Later, members of the Lamists’ group, who had been ‘divided’, together with others, started extending love to themselves, saying ‘let’s come together, like we had done in the past.’ This was after members of their ‘faction’ had been neglected in the scheme of things. Unknown to Ajimobi, the wall has cracked; President Muhammadu Buhari, after over 2 years in office, released the names of governing board member and the governor’s ‘perceived enemies’ got juicy appointments. Though more than 20 of the governor’s men made it but their positions are not ‘juicy’. Rattled by the development, the governor was said to have made frantic efforts to seek redress, to get some people dropped. He was said to have told the party chairman to write petition against some of the nominees because ‘they are no longer members of the APC.’ But it was late; aso o b’omoye mo...
An attempt to remove the chairman of the party in Iddo local government was met with stiff resistance. It was foiled. Same scenario had played out in many LGAs. These are omnious signs that Ajimobi needs to look into. But what did the governor did right in his first that he is doing wrong in his second term? Two things may be involved: it is either he does not have good political advisers or he does not listen. For long, Ajimobi hasn’t deemed it fit to discuss regularly with members of the Oyo State caucus in the national assembly. They ‘mean’ nothing to him except he needs them individually. I learnt they are ‘aggrieved’ though they wouldn’t say it openly. ‘Unconfirmed report’ even has it that the governor and one of the senators from the state have ‘drawn’ the battle line. And there is nobody to settle these internal wranglings. Great Lam is dead. Chief Adeniyi Koleosho, who was said to have ‘delivered’ the ticket of Ajimobi in 2011, is no longer a member of the party. And election is coming.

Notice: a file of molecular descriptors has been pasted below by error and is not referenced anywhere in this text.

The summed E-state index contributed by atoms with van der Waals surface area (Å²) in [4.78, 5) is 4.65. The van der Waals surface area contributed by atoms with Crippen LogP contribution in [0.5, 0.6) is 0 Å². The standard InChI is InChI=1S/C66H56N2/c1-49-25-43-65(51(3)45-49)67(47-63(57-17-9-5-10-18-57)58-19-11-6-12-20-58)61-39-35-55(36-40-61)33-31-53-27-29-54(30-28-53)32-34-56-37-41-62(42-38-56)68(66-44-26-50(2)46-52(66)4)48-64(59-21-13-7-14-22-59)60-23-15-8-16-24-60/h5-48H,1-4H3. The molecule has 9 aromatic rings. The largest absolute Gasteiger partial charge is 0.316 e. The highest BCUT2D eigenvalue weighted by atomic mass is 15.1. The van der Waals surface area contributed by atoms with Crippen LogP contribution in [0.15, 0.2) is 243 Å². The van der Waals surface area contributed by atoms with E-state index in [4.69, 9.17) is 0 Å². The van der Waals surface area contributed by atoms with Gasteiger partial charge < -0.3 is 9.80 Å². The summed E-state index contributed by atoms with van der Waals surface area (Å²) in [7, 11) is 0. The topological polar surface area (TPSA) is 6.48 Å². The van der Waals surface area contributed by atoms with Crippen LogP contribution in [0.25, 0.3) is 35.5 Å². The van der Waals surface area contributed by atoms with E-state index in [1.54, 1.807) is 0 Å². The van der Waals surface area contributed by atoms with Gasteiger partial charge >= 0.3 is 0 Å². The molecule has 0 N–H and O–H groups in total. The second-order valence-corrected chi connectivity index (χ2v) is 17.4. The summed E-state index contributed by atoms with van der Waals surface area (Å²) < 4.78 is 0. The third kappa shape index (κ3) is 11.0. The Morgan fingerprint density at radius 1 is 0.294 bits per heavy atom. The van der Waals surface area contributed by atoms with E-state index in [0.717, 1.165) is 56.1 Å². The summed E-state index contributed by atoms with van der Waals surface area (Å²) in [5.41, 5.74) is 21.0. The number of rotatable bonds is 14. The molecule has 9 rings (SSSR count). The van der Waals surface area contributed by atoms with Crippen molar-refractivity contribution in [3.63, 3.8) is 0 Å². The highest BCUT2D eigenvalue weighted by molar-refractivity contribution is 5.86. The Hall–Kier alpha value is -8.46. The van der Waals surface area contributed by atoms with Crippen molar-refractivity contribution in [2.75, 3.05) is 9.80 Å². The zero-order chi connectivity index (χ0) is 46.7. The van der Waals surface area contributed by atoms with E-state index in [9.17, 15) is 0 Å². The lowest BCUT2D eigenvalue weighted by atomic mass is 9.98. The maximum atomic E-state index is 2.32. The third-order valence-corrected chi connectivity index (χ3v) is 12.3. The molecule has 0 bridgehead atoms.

Ajimobi’s numerous achievements are nothing without a good successor. And the governor is walking a tight rope. But his close associates will dismiss this as a ‘beer parlour’ talk. But it is not too late to mend fences as there are few months to the general elections.
Soon, Ajimobi will constitute membership of boards and parastatals. If I were him, I will let it reflect the various interests in the party. The council election is coming. If I were him, I will make sure all the interests within the party are happy at the end of the day. And above all, the number of those jostling to succeed Ajimobi, especially from the APC, is alarmingly crowded. He needs to engage them constantly so as to minimise post-election crises. Ajimobi needs to dispel rumour that he is backing any of them. Though we know there is no way a sitting governor won’t have a hand in who succeeds him. In the present scenario, Ajimobi has a lot to gain if the issues are resolved. He has a lot to lose if the issues are not resolved.
PEN-TA-GUN, Sikiru Akinola’s opinion about political event in Oyo State, is now published every Monday. He can be reached via firstname.lastname@example.org.